Recent statistics demonstrate why those fears are present for all Black mothers. A database established by The Washington Post to track fatal police shootings since 2015 shows that Black Americans are killed by police at more than twice the rate of White Americans. The journal Pediatrics reported in 2020 that Black children, especially those between the ages of 12 and 17, were six times more likely to be shot to death by police than White children.
Turner also cites the disproportionate rates at which Black children are punished in schools. “Scholars call the phenomenon the ‘School-to-Prison Pipeline.’ Black students represent 31% of school-related arrests. They are three times more likely than White students to be suspended or expelled, and then three times more likely to enter the juvenile justice system in the year following. Later in life they are more likely to enter the criminal justice system. All of this shows us that Black children are not seen in the same way as White children. Black children are presumed to be bad or criminals at a very young age. Black mothers of all social classes grapple with how to protect their children from discrimination.”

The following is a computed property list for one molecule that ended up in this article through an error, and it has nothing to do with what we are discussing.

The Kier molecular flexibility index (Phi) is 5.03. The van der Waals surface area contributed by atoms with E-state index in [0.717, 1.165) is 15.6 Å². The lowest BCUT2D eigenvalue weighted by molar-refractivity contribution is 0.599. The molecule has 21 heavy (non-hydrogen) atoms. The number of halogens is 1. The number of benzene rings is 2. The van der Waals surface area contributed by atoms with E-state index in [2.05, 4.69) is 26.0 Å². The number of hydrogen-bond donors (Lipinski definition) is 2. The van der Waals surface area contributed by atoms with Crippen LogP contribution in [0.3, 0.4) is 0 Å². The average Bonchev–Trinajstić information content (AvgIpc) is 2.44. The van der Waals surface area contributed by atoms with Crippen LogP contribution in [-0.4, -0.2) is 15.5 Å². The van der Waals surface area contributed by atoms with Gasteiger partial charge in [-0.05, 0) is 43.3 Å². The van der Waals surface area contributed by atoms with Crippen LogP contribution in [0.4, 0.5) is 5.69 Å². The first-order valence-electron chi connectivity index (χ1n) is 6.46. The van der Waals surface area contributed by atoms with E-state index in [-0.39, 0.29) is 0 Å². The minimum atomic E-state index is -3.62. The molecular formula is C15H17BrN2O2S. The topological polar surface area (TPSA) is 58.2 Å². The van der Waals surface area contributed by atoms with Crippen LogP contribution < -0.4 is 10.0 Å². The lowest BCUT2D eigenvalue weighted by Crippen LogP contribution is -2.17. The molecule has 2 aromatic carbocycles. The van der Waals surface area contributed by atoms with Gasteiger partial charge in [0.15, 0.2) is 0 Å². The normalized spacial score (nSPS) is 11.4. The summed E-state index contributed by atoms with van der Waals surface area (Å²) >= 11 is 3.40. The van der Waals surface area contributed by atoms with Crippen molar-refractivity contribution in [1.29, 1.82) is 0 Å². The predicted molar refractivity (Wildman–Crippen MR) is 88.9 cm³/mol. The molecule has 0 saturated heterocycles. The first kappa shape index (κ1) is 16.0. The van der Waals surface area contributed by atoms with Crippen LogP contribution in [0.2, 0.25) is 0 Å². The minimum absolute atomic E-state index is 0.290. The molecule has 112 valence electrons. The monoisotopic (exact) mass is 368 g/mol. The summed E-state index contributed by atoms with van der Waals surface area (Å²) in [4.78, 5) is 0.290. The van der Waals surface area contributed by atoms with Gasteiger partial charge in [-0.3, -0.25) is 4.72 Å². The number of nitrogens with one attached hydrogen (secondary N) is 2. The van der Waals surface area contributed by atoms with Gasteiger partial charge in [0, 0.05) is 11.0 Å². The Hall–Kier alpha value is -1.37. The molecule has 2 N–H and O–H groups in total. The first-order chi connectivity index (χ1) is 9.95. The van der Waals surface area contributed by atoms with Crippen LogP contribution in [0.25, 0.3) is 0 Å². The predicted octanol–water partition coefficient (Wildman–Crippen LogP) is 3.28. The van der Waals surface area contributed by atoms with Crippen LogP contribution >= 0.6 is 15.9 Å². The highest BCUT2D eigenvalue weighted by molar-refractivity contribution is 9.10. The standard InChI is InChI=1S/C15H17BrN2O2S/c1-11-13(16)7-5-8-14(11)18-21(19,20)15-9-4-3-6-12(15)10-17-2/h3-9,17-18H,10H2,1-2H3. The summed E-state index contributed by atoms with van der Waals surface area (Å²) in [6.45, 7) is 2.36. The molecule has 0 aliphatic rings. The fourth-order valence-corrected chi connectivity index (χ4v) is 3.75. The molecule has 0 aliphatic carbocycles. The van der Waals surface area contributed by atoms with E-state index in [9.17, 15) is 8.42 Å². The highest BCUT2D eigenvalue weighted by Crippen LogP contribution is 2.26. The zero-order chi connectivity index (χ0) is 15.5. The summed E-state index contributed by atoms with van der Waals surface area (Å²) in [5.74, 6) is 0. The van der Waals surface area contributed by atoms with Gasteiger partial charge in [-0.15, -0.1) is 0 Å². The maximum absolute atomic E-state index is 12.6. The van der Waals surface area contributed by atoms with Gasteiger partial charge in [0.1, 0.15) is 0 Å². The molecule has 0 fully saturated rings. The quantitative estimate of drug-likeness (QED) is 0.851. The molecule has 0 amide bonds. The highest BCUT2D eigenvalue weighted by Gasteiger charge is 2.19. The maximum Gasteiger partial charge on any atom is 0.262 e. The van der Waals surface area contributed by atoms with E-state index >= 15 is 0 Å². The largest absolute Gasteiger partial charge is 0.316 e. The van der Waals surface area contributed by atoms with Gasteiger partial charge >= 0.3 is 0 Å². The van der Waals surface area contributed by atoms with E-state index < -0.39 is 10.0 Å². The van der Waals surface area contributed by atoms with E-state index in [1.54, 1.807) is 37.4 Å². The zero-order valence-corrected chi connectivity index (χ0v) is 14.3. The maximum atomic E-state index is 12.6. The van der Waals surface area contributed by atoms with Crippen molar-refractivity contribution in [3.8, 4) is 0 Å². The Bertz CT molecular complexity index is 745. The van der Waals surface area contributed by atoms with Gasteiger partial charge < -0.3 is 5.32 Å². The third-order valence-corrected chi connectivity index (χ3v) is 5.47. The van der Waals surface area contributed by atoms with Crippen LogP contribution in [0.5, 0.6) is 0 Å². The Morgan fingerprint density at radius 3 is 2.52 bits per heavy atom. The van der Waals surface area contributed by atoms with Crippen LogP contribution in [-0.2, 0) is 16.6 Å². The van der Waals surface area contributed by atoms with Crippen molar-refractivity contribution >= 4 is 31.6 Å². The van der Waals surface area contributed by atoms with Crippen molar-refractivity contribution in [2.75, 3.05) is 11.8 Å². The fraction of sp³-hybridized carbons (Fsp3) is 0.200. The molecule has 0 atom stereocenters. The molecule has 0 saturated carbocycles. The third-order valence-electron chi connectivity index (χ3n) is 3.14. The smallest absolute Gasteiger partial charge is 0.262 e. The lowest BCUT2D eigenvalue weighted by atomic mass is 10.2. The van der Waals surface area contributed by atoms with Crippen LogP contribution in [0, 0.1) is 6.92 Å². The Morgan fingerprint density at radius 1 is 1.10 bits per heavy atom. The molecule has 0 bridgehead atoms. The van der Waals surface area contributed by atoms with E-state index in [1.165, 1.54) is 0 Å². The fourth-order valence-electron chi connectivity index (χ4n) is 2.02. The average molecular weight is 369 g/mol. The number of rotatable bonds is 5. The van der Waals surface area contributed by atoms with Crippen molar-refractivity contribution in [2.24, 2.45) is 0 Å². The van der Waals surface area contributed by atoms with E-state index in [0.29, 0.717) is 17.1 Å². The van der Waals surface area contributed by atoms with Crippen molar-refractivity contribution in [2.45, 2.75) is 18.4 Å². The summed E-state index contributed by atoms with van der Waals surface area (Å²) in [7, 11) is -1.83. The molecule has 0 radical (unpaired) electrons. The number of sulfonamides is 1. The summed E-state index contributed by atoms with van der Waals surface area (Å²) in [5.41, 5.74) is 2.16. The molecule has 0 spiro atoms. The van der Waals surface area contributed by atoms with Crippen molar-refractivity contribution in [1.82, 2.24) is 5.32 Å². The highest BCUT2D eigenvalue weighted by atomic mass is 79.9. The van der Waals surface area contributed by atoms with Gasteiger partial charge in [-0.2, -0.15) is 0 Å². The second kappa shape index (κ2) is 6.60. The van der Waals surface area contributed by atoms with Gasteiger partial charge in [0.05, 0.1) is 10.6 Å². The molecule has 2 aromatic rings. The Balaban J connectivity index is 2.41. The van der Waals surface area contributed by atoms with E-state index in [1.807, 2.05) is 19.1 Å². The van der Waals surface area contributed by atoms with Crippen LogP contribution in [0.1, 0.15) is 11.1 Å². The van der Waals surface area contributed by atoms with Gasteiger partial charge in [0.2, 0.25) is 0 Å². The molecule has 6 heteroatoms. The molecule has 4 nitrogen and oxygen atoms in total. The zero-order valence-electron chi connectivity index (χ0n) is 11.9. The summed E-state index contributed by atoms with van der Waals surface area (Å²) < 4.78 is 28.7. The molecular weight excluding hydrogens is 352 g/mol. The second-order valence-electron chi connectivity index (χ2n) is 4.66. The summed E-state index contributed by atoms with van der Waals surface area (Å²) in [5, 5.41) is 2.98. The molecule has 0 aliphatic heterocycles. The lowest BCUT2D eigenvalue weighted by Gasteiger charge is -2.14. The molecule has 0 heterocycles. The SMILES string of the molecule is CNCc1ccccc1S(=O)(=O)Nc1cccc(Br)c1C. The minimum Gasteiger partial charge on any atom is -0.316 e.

In her research, Turner sought to learn more about how low-income Black single mothers talk to their children about race. “Racial socialization is a significant component of Black parenthood. Primarily, Black mothers are doing this work and these conversations begin with their children at a very young age. It’s not only talking with them about how to interact with police, it’s also teaching them how to interact with educators and other authority figures in the hope that their children will not be subject to racist stereotypes and/or violence.”